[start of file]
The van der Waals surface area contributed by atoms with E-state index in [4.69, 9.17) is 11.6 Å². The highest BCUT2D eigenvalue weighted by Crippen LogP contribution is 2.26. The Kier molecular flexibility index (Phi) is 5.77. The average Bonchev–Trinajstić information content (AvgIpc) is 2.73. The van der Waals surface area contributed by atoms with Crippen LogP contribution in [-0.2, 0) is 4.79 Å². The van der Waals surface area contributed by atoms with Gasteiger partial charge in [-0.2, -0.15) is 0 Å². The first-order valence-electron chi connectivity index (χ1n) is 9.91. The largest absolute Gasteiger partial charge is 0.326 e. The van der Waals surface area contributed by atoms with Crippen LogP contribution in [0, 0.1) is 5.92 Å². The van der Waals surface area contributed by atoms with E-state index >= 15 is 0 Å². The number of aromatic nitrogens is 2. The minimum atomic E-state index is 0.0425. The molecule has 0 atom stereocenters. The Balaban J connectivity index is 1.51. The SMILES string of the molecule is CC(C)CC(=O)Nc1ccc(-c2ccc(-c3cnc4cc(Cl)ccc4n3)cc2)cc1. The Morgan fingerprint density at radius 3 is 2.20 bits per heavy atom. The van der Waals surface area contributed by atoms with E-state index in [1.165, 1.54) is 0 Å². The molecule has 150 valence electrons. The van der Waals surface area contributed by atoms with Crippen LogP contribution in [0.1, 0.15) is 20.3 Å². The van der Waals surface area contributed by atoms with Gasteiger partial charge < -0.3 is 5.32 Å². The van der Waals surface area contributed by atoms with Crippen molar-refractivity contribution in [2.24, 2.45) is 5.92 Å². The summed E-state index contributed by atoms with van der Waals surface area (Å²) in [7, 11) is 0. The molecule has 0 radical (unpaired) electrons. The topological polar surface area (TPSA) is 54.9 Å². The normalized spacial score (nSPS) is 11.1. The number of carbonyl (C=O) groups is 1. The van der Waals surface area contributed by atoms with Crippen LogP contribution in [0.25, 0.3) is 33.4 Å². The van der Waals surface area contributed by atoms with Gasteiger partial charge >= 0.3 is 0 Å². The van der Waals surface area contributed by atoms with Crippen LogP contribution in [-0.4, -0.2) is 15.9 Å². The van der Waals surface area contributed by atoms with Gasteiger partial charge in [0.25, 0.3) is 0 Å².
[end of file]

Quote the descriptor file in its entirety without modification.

The van der Waals surface area contributed by atoms with E-state index in [4.69, 9.17) is 11.6 Å². The highest BCUT2D eigenvalue weighted by Crippen LogP contribution is 2.26. The Kier molecular flexibility index (Phi) is 5.77. The average Bonchev–Trinajstić information content (AvgIpc) is 2.73. The van der Waals surface area contributed by atoms with Crippen LogP contribution in [-0.2, 0) is 4.79 Å². The van der Waals surface area contributed by atoms with Gasteiger partial charge in [-0.2, -0.15) is 0 Å². The first-order valence-electron chi connectivity index (χ1n) is 9.91. The largest absolute Gasteiger partial charge is 0.326 e. The van der Waals surface area contributed by atoms with Crippen LogP contribution in [0, 0.1) is 5.92 Å². The van der Waals surface area contributed by atoms with E-state index >= 15 is 0 Å². The number of aromatic nitrogens is 2. The minimum atomic E-state index is 0.0425. The molecule has 0 atom stereocenters. The Balaban J connectivity index is 1.51. The SMILES string of the molecule is CC(C)CC(=O)Nc1ccc(-c2ccc(-c3cnc4cc(Cl)ccc4n3)cc2)cc1. The Morgan fingerprint density at radius 3 is 2.20 bits per heavy atom. The van der Waals surface area contributed by atoms with E-state index in [1.165, 1.54) is 0 Å². The molecule has 150 valence electrons. The van der Waals surface area contributed by atoms with Crippen LogP contribution in [0.1, 0.15) is 20.3 Å². The van der Waals surface area contributed by atoms with Gasteiger partial charge < -0.3 is 5.32 Å². The van der Waals surface area contributed by atoms with Crippen molar-refractivity contribution in [2.24, 2.45) is 5.92 Å². The summed E-state index contributed by atoms with van der Waals surface area (Å²) in [7, 11) is 0. The molecule has 0 radical (unpaired) electrons. The topological polar surface area (TPSA) is 54.9 Å². The normalized spacial score (nSPS) is 11.1. The number of carbonyl (C=O) groups is 1. The van der Waals surface area contributed by atoms with Crippen LogP contribution in [0.25, 0.3) is 33.4 Å². The van der Waals surface area contributed by atoms with Gasteiger partial charge >= 0.3 is 0 Å². The van der Waals surface area contributed by atoms with Crippen LogP contribution in [-0.4, -0.2) is 15.9 Å². The van der Waals surface area contributed by atoms with Gasteiger partial charge in [0.25, 0.3) is 0 Å².